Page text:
And a Happy Raft It Was
By Rachel Gulden
AJET’s first excursion of the year left us pruney, exhausted, but blissfully happy. The first year rafters, myself included, had been properly prepped by the veteran JETs of the adrenaline- pumping, shriek- inducing, wild rafting adventure we were about to embark on, but I think I can speak for us all when I say Happy Raft– the company who guided us– exceeded our expectations. Unencumbered by the constant rainfall, the four hour trip down the Yoshino River led by experienced guides was filled with wide-eyed screams of terror and jaw-dropping scenery, but what was perhaps most remarkable to me was how quickly friends were made. If you’re looking for a quick way to make lasting friends, I recommend taking a 4 1/2 hour ride down 10 km of rapids. Here is why:
Wearing skin-tight spandex wet suits really brings people together. If you want to break down social barriers make 27 20-somethings squeeze themselves into wet suits, lifejackets, and ill-fitting helmets. All inhibitions are immediately disregarded when everyone looks equally ridiculous. Somehow our guides managed to make the ensemble look effortlessly bad-ass, while the rest of us waddled around like penguins.
Jumping off a 30 foot cliff really brings people together. Just 5 minutes into trip the guides stopped, pointed at the towering cliff to their left and gave us a nonchalant dozo. My boat of 7 looked around at each other and giggled apprehensively, but as the people in other boats began to file up the rocky cliff we followed. I could hear the calls of support and cheers of congratulation after each brave soul ahead of me made the plunge and it was that encouragement (or peer pressure) and, well, the absence of another way down that got me to jump.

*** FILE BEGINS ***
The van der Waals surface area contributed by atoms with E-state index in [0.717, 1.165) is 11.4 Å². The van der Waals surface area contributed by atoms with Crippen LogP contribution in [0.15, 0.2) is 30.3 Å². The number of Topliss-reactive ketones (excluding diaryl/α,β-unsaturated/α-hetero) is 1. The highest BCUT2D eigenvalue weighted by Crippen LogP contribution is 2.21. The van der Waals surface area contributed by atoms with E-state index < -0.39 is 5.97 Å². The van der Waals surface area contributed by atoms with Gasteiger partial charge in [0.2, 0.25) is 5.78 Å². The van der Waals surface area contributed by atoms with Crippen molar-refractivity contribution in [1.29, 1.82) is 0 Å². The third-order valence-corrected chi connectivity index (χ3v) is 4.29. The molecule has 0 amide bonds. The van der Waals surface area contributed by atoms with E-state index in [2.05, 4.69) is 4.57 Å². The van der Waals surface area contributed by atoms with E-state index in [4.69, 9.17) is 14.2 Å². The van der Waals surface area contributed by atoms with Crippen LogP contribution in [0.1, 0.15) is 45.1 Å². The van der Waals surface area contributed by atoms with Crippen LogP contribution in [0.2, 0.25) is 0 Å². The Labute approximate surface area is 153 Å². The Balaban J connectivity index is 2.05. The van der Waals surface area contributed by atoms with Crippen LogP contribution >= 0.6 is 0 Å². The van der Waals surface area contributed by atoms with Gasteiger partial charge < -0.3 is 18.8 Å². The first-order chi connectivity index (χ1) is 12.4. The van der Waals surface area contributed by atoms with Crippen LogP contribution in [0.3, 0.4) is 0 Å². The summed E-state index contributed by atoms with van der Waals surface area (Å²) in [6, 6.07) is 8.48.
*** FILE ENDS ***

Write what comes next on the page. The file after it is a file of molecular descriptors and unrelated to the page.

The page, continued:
Careening down rapids in a blow-up raft really brings people together. I was a useless paddler and spent most of the 4- hour ride flailing about the boat while everyone else made sure we did the work, so man, was I grateful to have them there. With each rapid came new instructions and new hazards. The thrill-seeking guides never wanted to make the ride too easy for us; much of our time was spent clutching the raft or each other for dear life while they skillfully flipped our boats in the churning rapids. Our screams of terror and delight were evidence that there was never a dull moment.
Bagels really bring people together. Alas, all good things must come to an end, but the end of the last rapid didn’t mean the end of the fun—there were still bagels to enjoy. I don’t know if I’ve ever seen a group of people so happy to eat bagels in my life. We were in serious need of fuel after being thrown out of boats all day and Happy Raft certainly delivered; the sight of the mountain of bagels, toppings, and (of course) mayonnaise after returning to base brought as many cheers and high-fives as the 2m drop down one of the rapids did. We showed no modesty as we scarfed down our bagels (one rafter ate a record-breaking FIVE) and we smiled contently at each other once our bellies were full.
So you want to make good friends in a short period of time? Go white water rafting. The weekend was filled with laughs, adrenaline-rushes, a few new bruises, and many new friends. The rafting company’s title is certainly appropriate—a Happy Raft it was.